“Good investors gather information, put that information into current and historical context, then make sound decisions.”
With respects to Rodgers and Hammerstein’s 1945 musical Carousel, June is indeed bustin’ out all over for equities. After a May that had technical analysts and trend followers on the edge of their seats, June burst onto the stage and made back 85% of May’s decline is just one week. It then took a brief rest the second week before busting higher today, the 18th, with several large cap indexes breaking to all-time highs. These breakouts still need to be confirmed and tested, but it is much nicer hovering near the top of a trading range, then hovering near the bottom of a trading range like equity markets were at the end of May. The Russell 3000 Index is now up +16.51% YTD, with the S&P 500 Index up +16.40%, the S&P MidCap 400 Index up 15.11%, and the S&P 600 Small Cap Index up +10.10%.
Equity markets in the month of May reminded me of the myth about the elephant’s fear of a mouse. The movie “Dumbo” and Saturday morning cartoons depicted images of an elephant cowering from a mouse. This myth has been largely debunked with the explanation that elephants, which have relatively poor eyesight, simply become startled when mice dart past. Of course, an elephant certainly has superior mass to dispatch a mouse. Their quick, frantic movements are simply intolerable. Now, consider the possibility that the U.S. economy, and in turn, the U.S. financial markets, the strongest in the world, are the elephant. Secondary events such as trade concerns, and upcoming elections, are the mice. The quick, frantic reports on the mice movements are our overly dramatic news media. And there you go.
Bond markets were strong in May, and have continued their rally in June. This is largely because of the growing sentiment that the Federal Reserve is contemplating a cut in short term interest rates. With the Federal Reserve meeting this week, that sentiment has propelled investment grade bonds even higher. High yield bonds have been the big beneficiaries of both a positive equity market and a favorable interest rate environment. And as we reported last month, every bond index that we monitor continues to be in positive territory for the year-to-date. The Bloomberg Barclays U.S. Aggregate Bond is up +5.25%, the Bloomberg Barclays Municipal Bond Index is up +4.82%, and the Bloomberg Barclays U.S. Corporate High Yield Bond Index is up +8.90% YTD.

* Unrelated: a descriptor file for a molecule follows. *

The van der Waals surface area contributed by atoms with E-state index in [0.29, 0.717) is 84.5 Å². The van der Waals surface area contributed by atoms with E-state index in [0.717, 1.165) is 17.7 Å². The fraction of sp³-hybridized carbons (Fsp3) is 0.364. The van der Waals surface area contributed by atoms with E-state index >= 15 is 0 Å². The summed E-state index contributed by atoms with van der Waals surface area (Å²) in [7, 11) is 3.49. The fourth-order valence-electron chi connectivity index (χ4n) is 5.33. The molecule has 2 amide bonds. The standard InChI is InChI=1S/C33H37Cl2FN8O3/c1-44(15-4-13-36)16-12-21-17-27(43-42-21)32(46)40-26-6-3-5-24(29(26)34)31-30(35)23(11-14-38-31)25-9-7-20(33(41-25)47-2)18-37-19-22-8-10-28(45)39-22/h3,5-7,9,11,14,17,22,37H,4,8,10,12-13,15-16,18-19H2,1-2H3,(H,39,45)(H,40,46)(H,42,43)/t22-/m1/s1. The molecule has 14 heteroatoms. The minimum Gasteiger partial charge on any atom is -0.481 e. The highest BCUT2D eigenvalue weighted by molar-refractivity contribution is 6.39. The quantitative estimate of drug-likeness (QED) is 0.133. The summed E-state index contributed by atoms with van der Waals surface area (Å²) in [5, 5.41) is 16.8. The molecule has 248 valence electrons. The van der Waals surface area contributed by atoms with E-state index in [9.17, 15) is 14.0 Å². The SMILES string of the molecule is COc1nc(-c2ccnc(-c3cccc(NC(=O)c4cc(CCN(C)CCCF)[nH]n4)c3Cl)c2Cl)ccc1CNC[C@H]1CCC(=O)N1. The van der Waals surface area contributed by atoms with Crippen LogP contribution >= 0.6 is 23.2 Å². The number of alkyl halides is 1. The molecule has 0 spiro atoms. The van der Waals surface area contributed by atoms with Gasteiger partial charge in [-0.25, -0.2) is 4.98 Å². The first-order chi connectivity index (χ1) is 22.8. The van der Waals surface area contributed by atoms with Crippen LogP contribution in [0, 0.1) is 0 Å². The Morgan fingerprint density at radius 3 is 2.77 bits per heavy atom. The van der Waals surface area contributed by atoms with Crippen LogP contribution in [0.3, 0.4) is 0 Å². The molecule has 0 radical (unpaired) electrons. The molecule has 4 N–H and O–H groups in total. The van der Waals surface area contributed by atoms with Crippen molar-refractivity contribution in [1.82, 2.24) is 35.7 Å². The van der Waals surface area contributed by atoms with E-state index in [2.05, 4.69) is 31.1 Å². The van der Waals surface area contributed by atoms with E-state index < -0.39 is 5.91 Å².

International equity markets continue to lag behind U.S. equity markets but are gaining ground as well. The MSCI EAFE Index is up +10.57%, while the MSCI Europe Index is up +12.12%. Emerging markets indexes continue to be largely influenced, both positively and negatively, by the U.S./China trade talks, and are up +5.68%. Once again, domestic financial market conditions are rewarding both equity and bond investors with positive returns. This continues to underscore the dominant position of U.S. financial markets versus international financial markets.
From a sector perspective, the leaders are once again technology and consumer products. The obvious laggards are energy and health care. The hottest new sector is real estate. The supporting numbers are as follows. The S&P Composite 1500 Information Technology Sector Index is up +23.22% YTD. The S&P Composite 1500 Consumer Discretionary Sector Index is up +19.75%, while the S&P Composite 1500 Consumer Staples Sector Index is up +16.41%.Meanwhile, the S&P Composite Energy Sector Index is up +7.28% and the S&P Composite Health Care Sector Index is up +6.72%. The new kid on the block is the Dow Jones US Real Estate Index which is up +22.15%.
Despite the recent strength in the large cap indexes, most domestic equities remain in a trading range. It will take more work to confirm the large cap breakout. Then it will remain to be seen how the mid cap and small cap equity markets follow suit. One of the interesting facts of the market rise has been the strength of the defensive equity sectors. Consumer staples, real estate and utilities sector have all broken out to new highs in advance of the traditional aggressive equity sectors. The only exception is the health care sector, which may be under the political spotlight in the upcoming election year from both parties. This strength in defensive sectors reflects institutional caution moving forward.
The long-term bull market continues to be the elephant in the room, mixed animal metaphors aside. As we have stated previously, it is important to maintain focus on the big picture, and not get caught up in the dramatic narrative. Tactical asset allocation is our best approach for taking advantage of the opportunities and managing the risks.
Edward D. Foy, Manager, SELECTOR® Money Management.
Sources: Bloomberg.com, Marketwatch.com,